# Hypothesis test to decide between two discrete distributions (bayesian inference)

I have asked in this question on how to perform a classical hypothesis test to determine given the observation $x = 1$ which of the two probability models:

$$P_0(x) = \begin{cases} 0.009 & \text{if x = 1} \\ 0.001 & \text{if x = 2} \\ 0.990 & \text{if x = 3} \end{cases}$$

$$P_1(x) = \begin{cases} 0.001 & \text{if x = 1} \\ 0.989 & \text{if x = 2} \\ 0.010 & \text{if x = 3} \end{cases}$$

is more likely. It resulted that the classical paradigm would reject the null hypothesis at a confidence level of $\alpha = 0.01$ so that we must choose model $P_1$.

Then I'm asked to perform a Bayesian test on them with prior $\pi(H_0) = \pi(H_1) = 1/2$ where $H_i$ are the hypothesis of the test:

$$\begin{cases} H_0: & P_0(x) \\ H_1: & P_1(x) \end{cases}$$

However, with the Bayesian approach, the posterior odds is $Q^* = \frac{P(H_0|x = 1)}{P(H_0|x = 1)} = \frac{0.009}{0.001} = 9$ where I used Bayes theorem (conditional probability formula also works). This result is interpreted as $H_0$ being 9 times more likely than $H_1$.

My question

1. Is my procedure correct?
2. How can I interpret this difference between the two approaches? What test should I trust in this situation?

The answer to a second question is: this two tests has different quality criteria, therefore their answers differ. The first one has maximal power under the fixed $\alpha$-level $\alpha=0.01$. The Bayesian test has a minimum weighted average error $$\pi(H_0)P(X \in R|P_0)+\pi(H_1)P(X \not\in R|P_1).$$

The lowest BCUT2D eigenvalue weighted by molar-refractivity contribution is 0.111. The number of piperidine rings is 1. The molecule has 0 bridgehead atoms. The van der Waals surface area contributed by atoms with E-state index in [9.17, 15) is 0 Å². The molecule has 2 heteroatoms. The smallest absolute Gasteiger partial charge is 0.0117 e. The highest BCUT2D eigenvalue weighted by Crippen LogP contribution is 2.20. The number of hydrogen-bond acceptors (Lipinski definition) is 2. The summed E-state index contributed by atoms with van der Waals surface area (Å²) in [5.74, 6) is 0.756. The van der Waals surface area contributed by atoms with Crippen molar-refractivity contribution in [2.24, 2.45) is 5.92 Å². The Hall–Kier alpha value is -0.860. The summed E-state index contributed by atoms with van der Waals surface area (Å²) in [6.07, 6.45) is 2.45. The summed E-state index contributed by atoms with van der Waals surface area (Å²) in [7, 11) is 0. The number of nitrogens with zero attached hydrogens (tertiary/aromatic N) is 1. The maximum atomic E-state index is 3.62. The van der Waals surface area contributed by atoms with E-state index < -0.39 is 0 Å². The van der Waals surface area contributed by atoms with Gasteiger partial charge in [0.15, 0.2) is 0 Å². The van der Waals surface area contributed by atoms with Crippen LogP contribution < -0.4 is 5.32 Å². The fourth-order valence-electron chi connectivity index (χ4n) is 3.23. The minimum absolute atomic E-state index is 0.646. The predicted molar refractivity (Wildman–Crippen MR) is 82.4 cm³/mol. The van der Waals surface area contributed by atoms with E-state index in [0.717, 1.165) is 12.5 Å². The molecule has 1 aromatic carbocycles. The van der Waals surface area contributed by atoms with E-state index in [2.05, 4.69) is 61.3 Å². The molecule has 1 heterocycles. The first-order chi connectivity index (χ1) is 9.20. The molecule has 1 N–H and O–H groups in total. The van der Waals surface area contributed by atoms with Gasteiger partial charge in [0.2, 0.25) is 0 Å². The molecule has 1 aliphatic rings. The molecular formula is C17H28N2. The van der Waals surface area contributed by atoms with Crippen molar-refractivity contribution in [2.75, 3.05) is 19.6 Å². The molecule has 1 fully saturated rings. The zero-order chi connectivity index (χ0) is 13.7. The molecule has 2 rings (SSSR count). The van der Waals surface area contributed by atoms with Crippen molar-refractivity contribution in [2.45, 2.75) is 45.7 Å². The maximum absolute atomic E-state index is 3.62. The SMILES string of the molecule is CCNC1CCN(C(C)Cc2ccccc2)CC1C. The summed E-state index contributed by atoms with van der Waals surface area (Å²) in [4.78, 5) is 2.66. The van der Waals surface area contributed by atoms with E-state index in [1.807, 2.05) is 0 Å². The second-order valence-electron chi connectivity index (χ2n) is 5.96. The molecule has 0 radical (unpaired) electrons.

Therefore, these tests are not required to give the same result. And you can get the same results in this case if you reduce $\alpha$-level.
For $\alpha=0.001$ only $x=2$ appears in reject area: $R=\{2\}$ and no difference between the results of this two tests appears.
Your value of $\alpha$ is $\alpha=0.01$. This value is relatively large with respect to $0.001$. That is, you want to reject the null hypothesis not only for value $x=2$, which occurs with a probability $0.001$ under $H_0$, but additionally for some other value of the sample. The value $x=1$ is that extra value, because the likelihood ratio in it is the next largest. Therefore the point $x=1$ has fallen into reject area.
If you take $\alpha=1$, you will reject $H_0$ for any sample value: $R=\{1,2,3\}$. This is an extreme case.